Picturing the Homeless, on Their Terms Gary Clark doesn't call himself a photographer. But he feels compelled to take pictures of homeless people — those "on the edge," as he puts it. His work has brought a rare brand of celebrity to people who usually live anonymously. NPR's Jennifer Ludden reports.
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Picturing the Homeless, on Their Terms

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Picturing the Homeless, on Their Terms

Picturing the Homeless, on Their Terms

Picturing the Homeless, on Their Terms

  • Download
  • <iframe src="https://www.npr.org/player/embed/4123582/4124648" width="100%" height="290" frameborder="0" scrolling="no" title="NPR embedded audio player">

Paul and Bobby, under the South Street Bridge in Wilkes-Barre, Penn., Nov. 10, 2003. Gary Clark hide caption

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Gary Clark

Paul, under the South Street Bridge in Wilkes-Barre, Penn., Nov. 12, 2003. Gary Clark hide caption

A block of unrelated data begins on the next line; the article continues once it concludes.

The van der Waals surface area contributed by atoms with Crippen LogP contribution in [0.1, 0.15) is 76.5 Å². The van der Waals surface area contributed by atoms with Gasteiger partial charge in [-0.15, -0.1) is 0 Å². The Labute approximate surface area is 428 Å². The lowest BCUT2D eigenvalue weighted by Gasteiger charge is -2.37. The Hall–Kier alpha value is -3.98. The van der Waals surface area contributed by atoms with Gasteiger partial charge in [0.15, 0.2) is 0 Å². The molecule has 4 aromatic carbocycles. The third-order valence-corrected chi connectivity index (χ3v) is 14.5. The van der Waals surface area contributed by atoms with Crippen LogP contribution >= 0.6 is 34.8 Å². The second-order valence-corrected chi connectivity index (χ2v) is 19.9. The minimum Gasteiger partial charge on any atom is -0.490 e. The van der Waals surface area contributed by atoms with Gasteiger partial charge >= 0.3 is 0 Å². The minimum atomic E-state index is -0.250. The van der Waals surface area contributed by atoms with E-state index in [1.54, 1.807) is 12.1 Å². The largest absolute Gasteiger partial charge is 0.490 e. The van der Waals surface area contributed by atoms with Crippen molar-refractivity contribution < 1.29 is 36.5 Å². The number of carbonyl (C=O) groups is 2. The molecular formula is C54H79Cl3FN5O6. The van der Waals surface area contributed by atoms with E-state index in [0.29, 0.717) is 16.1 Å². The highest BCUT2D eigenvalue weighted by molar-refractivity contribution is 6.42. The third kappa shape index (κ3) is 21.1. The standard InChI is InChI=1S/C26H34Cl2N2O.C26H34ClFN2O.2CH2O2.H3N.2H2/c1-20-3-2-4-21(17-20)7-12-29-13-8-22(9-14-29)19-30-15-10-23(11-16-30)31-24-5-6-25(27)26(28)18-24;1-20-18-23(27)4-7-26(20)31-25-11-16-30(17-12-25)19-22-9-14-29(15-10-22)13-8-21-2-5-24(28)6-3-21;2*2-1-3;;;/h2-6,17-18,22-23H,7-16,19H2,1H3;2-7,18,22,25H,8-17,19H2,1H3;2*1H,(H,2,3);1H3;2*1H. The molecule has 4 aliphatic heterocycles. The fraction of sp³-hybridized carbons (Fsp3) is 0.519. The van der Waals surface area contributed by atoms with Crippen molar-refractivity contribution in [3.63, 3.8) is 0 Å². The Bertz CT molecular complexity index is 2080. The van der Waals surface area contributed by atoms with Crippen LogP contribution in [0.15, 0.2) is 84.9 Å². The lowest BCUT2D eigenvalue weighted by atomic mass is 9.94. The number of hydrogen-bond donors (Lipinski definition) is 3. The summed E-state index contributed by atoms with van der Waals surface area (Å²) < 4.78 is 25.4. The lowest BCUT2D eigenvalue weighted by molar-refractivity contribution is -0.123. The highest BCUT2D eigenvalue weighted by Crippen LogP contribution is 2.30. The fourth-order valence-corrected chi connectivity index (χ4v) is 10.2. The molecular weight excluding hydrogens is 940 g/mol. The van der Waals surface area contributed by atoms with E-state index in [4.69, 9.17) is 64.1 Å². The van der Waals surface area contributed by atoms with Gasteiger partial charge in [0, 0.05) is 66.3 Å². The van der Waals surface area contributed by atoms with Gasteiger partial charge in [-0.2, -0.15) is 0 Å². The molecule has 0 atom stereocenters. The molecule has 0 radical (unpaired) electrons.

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Gary Clark

Memorial Scheduled

A memorial service will be held for Paul Tagney on Nov. 4:

"Reach" Drop-In Center

35 S. Franklin St

Wilkes Barre, PA 18701-1202

Gary Clark doesn't call himself a photographer. But over the past few years, he's felt compelled to take pictures of homeless people — those "on the edge," he says. His work has brought a rare brand of celebrity to people used to living anonymously in harsh conditions.

Half a million members visit Clark's Web page, "Mashuga" — Yiddish for crazy — to see the images that result. Viewers from around the world post dozens of comments for each photo, creating a running subtext.

Clark returns to his subjects over time, updating their pictures and adding bits of biography. This interplay recently took a grave turn, when Paul Tagney, one of Clark's subjects in Wilkes-Barre, Pa., was diagnosed with lung cancer.

Tagney's hospital stay and the photographs of his losing struggle against the illness raised sympathies in Wilkes-Barre that were echoed by Web visitors around the world.

Clark talks with NPR's Jennifer Ludden about creating an ongoing chronicle of lives that are often overlooked.